Je te veux (Music: Erik Satie (1897) / Text: Henry Pacory)
A figure that stands aloof and isolated from mainstream French Composers, Satie remains as enigmatic as ever. Undoubtedly a composer of great substance, he was nonetheless capable of writing strange and deliberately “meaningless” music. His rebelliousness makes him a very interesting figure. He claimed to despise the Impressionists with their fanciful nature-evocations, parodying them with titles of his own such as “Three pieces in the shape of a pear” and instructing musicians to play a certain passage “Like a nightingale with a toothache.” While hating conformism he nonetheless had deep respect and affection for Debussy and is seen, along with Cocteau, as the spiritual father of Les Six.
In the late 1880’s Satie joined the Rosicrucian church, and was introduced to the mystical strains of Gregorian and plainsong chant that would permeate his music for the rest of his life. He quickly bored of the Rosicrucians, though, creating his own church, called “L’Eglise Métropolitaine d’Art de Jésus Conducteur.” An “official” manifesto functioned primarily as soapbox upon which to rant against music critics. How much of his religious feelings were real, or merely another form of rebellion against the establishment, remains unclear. Nevertheless, by the early 1890’s Satie was drawn more and more to the Bohemian lifestyle of the Montmartre, particularly the nightlife in the cafés and bars. He accompanied singers for a living, and improvised waltzes for patrons in the then famous Le Chat Noir, and the Auberge du Clou (where he met Debussy in 1891).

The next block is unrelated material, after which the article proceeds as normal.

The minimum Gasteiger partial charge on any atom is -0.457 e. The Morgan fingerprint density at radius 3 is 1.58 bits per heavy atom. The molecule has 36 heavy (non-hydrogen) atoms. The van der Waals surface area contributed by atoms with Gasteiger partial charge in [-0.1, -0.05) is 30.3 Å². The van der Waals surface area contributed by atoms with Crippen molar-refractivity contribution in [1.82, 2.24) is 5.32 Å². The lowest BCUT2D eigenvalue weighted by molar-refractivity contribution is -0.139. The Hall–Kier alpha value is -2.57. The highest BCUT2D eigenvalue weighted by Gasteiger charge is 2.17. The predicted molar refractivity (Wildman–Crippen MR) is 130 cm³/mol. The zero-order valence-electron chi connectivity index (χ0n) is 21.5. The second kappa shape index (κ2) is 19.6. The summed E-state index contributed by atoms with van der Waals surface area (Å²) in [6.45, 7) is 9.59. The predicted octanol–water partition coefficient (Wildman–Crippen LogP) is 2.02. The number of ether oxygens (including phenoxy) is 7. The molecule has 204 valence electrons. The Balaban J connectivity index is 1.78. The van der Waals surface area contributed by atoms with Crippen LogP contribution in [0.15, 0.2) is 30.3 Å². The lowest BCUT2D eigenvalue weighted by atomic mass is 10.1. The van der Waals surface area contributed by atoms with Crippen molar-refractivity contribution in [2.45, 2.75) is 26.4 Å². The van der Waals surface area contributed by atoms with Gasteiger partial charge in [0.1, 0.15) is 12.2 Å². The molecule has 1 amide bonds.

Le Chat Noir was a real 19th-century Cabaret, meaning “A house of entertainment”, in the bohemian Montmartre district of Paris. It was first opened on 18 November 1881 at 84 Boulevard Rochechouart by the impresario Rodolphe Salis, and closed in 1897 not long after Salis’ death (much to the disappointment of Picasso and others who looked for it when they came to Paris for the Exposition in 1900). Le Chat Noir is thought to be the first modern cabaret: a nightclub where the patrons sat at tables and drank alcoholic beverages while being entertained by a variety show on stage, introduced by a master of ceremonies who interacted with people he knew at the tables. Perhaps best known now by its iconic Théophile-Alexandre Steinlen poster art, in its heyday it was a bustling nightclub that was part artist salon, part rowdy music hall. The cabaret published its own humorous journal Le Chat Noir, which survived until 1895.
According to its then owner, Salis: “Le Chat Noir is the most extraordinary cabaret in the world. You rub shoulders with the most famous men of Paris, meeting there with foreigners from every corner of the world.” And what a wonderful place it must have been! Imagine dining with Debussy while Satie sat at the piano!
Here he also met the one real love of his life, the painter Suzanne Valadon (23 September 1865 – 7 April 1938), proposing to her the very next morning after they met and spent their first night together. Born Marie-Clémentine Valadon, she became the first woman painter admitted to the Société Nationale des Beaux-Arts. The daughter of an unmarried laundress,Valadon became a circus acrobat at the age of fifteen, but a year later, a fall from a trapeze ended that career. In the Montmartre quarter of Paris, she pursued her interest in art, first working as a model for artists, observing and learning their techniques, before becoming a noted painter herself.
She modeled for Henri de Toulouse-Lautrec (who gave her painting lessons), and Pierre-Auguste Renoir, with whom she later had an affair. Quite the rebel she was! A free spirit, she wore a corsage of carrots, kept a goat at her studio to “eat up her bad drawings”, and fed caviar (rather than fish) to her “good Catholic” cats on Fridays.